One and the same… right?

It’s easy to think that with such different spotting patterns, the two juvenile black bass (genus Micropterus) in the photo above must be separate species, but when it comes to black bass identification, the differentiation is not so easy. Spotted bass (Micropterus punctulatus) look similar to largemouth bass (M. salmoides), but are more closely related to smallmouth bass (M. dolomieu). Spotted bass are known for introgressive hybridization (a complex mixture of genes formed by movement of a gene from one species into the gene pool of another with repeated backcrossing) with smallmouth bass (Moyle 2002; Scribner 2001). To confound lineages even further, redeye bass (M. coosae), also present in parts of California, are know to hybridize with smallmouth bass and spotted bass, therefore it is reasonable to suspect that morphological characteristics overlap among spotted bass, redeye bass, and smallmouth bass. So, identifying the two fish above should be no problem, right?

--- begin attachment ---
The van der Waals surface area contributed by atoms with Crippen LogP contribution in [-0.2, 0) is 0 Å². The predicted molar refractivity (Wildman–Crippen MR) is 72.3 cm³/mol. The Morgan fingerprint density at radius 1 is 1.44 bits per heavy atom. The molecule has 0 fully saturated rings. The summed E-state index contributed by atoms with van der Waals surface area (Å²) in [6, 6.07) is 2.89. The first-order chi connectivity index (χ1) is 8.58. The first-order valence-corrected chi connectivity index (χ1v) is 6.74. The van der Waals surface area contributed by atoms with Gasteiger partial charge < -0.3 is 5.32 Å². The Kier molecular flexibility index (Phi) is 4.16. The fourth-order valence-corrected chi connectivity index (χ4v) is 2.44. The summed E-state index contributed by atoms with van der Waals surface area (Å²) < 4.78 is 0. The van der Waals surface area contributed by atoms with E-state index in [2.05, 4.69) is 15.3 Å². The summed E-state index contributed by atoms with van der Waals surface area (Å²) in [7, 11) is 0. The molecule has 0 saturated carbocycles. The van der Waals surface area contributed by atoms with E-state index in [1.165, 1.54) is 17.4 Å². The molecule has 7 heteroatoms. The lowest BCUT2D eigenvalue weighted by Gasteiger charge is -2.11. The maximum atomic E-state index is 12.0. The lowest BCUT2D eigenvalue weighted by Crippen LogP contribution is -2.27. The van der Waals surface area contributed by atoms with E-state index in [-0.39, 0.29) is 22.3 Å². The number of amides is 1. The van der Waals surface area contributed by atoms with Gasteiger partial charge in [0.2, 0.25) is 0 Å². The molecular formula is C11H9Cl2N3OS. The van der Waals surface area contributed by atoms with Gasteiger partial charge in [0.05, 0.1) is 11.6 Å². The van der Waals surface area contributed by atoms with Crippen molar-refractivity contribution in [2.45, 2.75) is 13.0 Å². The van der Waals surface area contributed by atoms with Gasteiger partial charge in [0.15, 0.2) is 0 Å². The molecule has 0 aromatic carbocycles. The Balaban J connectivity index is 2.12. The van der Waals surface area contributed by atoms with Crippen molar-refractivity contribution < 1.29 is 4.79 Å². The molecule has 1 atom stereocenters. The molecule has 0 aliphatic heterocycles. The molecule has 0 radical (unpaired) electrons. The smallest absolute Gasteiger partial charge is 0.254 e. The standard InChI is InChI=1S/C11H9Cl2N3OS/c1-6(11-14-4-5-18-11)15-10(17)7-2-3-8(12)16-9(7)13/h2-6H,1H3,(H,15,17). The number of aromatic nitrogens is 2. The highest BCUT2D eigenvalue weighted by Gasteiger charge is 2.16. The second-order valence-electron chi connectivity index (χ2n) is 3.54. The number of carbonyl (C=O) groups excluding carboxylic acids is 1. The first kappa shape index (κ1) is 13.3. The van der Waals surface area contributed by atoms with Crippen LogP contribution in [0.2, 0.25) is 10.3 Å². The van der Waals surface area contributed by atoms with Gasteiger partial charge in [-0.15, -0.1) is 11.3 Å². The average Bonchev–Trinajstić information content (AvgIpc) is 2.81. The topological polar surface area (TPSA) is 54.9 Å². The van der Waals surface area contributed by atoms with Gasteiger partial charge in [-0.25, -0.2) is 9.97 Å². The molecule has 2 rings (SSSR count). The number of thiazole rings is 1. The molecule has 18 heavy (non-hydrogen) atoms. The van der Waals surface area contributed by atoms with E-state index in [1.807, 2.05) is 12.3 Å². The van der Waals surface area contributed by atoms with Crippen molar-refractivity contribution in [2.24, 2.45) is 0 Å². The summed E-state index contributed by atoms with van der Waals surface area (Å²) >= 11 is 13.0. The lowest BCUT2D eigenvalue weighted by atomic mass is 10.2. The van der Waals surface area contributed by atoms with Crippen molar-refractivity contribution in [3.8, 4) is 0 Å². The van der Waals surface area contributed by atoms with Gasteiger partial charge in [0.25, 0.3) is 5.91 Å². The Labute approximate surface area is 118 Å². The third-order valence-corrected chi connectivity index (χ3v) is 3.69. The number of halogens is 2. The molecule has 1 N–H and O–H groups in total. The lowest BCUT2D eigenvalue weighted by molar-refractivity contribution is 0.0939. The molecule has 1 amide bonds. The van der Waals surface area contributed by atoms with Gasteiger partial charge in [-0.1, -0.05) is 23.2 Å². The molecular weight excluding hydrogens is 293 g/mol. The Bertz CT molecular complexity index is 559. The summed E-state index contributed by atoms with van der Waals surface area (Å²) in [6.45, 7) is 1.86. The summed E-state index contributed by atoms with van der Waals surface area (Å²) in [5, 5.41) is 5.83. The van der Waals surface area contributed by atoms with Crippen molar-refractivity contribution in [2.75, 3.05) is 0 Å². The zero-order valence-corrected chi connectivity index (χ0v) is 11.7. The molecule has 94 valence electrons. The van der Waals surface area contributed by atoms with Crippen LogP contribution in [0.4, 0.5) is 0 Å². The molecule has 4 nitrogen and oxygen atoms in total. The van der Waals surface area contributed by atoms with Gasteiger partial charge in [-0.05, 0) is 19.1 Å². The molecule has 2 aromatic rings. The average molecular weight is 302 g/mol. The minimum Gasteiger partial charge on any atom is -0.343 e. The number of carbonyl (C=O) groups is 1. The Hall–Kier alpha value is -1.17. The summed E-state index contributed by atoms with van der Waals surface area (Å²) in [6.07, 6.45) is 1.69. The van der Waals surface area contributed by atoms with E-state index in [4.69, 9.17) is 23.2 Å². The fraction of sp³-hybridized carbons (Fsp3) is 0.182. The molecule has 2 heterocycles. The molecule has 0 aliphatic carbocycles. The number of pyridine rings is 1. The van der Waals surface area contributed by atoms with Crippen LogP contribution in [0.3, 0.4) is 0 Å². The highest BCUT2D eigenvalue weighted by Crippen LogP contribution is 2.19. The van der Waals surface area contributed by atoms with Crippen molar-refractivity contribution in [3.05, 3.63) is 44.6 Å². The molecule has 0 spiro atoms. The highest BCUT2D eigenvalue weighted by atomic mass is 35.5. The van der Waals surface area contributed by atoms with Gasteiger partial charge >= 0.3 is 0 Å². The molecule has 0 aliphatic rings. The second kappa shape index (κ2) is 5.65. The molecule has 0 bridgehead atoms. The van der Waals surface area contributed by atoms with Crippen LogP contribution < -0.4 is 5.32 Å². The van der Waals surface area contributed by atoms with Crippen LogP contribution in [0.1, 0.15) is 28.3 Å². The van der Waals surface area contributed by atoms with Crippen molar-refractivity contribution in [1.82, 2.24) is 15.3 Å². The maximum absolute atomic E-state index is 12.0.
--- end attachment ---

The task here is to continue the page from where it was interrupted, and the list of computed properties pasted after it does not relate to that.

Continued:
Juvenile black bass can be especially challenging to identify because characteristics that are obvious on adults (e.g. jaw bone, fin structure, scale size) are not applicable to juveniles. We have found the key above, produced by the U.S. Fish and Wildlife Service, is the most useful for identifying juvenile black bass in our region. By using the key above, the fish in the top of the photo should be a spotted bass, and the fish in the bottom of the photo appears to be a redeye bass, but without genetic confirmation this is only an educated guess.

Photo source: FISHBIO